The last quarter-hour was pure burlesque. Pickard made as if to leap as high as an elephant’s eye and a scarlet arm so lovingly enfolded him that the noble jump turned into a tiny, wee frustrated hop.  

Kirkpatrick had only to give Briers the ball for a try and the pass went sailing clean over Brier’s head. Pickard emerged from conflict with the ball and a calculating look for a long touch and the kick slithered from his foot yards towards the Springbok goal.

Gallagher set up a marvellous rush from behind his own goal-line and in the Springbok 25 some six Combined players began making dabs at the ball to compete for the try that could possibly not be missed. But with every dab this way, the ball went that way and there was no try.  

Brief match summary 

Combined penned the Springboks down in their own half in the opening stages. The Springboks were winning the ball almost at will, but several penalties were awarded against them for scrum and line-out infringements. 

Combined used high, deep kicks towards the Springboks twenty-five and with their forwards following-up were able to exert a great amount of pressure on the South Africans. 

Dryburg scored after 6 minutes when from a ruck on the hallway line the ball went through the hands to Johnstone on the wing. He beat his man, drew the fullback before sending Dryburg in for the try. Pickard was penalized five minutes later and Watson (No12) converted the penalty into points for the home side. 

Koch scored almost from the kick-off with the forwards and backs combining in a grand passing movement. It was all South Africa for the next 15 minutes and only mishandling and desperate defence kept them out. The persistent attack, however, culminated in a try for Pfaff in the 17th minute of the first half. The try was started by de Wilzem when he gathered a loose pass thrown by the combined team's backs and started running with it mid-way between the home team’s 25 and halfway lines. In the 24th minute Melt Hanekom scored his first try on the New Zealand part of the tour (it was his 3rd in four matches on tour since he played three matches in Australia before he got injured). The try started inside the Springboks half of the field with Lochner, Koch and de Wilzem combining in a fine forward passing rush.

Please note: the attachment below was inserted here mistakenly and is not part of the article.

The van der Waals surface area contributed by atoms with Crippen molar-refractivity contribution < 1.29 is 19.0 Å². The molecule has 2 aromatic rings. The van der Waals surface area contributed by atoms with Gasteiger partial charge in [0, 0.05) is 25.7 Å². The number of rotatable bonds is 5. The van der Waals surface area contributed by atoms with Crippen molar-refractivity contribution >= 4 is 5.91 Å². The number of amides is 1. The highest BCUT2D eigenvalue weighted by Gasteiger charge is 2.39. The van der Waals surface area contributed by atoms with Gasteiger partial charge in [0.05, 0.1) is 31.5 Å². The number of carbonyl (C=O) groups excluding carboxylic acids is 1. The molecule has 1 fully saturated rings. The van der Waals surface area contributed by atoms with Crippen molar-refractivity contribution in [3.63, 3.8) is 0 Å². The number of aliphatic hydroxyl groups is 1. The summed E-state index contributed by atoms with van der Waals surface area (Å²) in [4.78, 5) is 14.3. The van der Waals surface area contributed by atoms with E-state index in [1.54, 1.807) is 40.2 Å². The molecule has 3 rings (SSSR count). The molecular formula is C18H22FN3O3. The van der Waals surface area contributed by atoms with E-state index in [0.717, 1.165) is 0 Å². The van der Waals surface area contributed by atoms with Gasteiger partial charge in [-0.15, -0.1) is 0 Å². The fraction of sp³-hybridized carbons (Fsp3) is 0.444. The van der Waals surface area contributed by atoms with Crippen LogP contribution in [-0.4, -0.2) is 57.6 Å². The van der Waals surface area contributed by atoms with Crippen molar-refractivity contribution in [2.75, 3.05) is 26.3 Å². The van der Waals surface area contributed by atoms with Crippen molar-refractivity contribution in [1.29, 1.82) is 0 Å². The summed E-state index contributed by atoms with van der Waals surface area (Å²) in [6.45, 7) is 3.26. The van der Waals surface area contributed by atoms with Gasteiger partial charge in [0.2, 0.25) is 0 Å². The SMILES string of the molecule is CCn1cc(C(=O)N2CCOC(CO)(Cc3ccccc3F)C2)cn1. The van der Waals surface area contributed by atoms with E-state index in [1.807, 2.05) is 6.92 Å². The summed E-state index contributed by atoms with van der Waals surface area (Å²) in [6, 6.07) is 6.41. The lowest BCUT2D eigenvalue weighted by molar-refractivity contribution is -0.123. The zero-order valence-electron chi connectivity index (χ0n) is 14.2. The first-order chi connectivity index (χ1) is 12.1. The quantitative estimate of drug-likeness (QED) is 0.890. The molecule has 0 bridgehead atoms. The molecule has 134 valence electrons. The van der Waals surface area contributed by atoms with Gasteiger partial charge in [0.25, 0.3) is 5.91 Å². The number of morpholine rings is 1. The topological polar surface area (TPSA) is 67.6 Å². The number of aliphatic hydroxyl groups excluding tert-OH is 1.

Just before half time Johnstone kicked a penalty to make the score 17-3 at the break.  

The last Springbok try was scored by Dryburg after a brilliant cut through break by Ian Kirkpatrick. Dryburg injured his hamstring in the run to the post and walked the last 5 yards to the goal line. He left the field after this walking fairly normal.  

The Springboks was leading 17-3 with 10 minutes to go when they started a passing rush from their own line. The ball was dropped and Senior (No1) picked it up but was stopped a yard from the line. A loose scrum formed from which Coughlan dived over for a try. 

Melt Hankom who played in his first match on tour –due to injury obtained in Australia- is shown scoring here. Hanekom generally had a good game.   

The match ended with the Springboks once again unable to complete the match with a full team. There were now 11 players unavailable to play, and understandably, the Springboks were despondent. The next match was against star of the provincial teams Canterbury (Crusaders) who fielded a team full of past, incumbant and future All Blacks.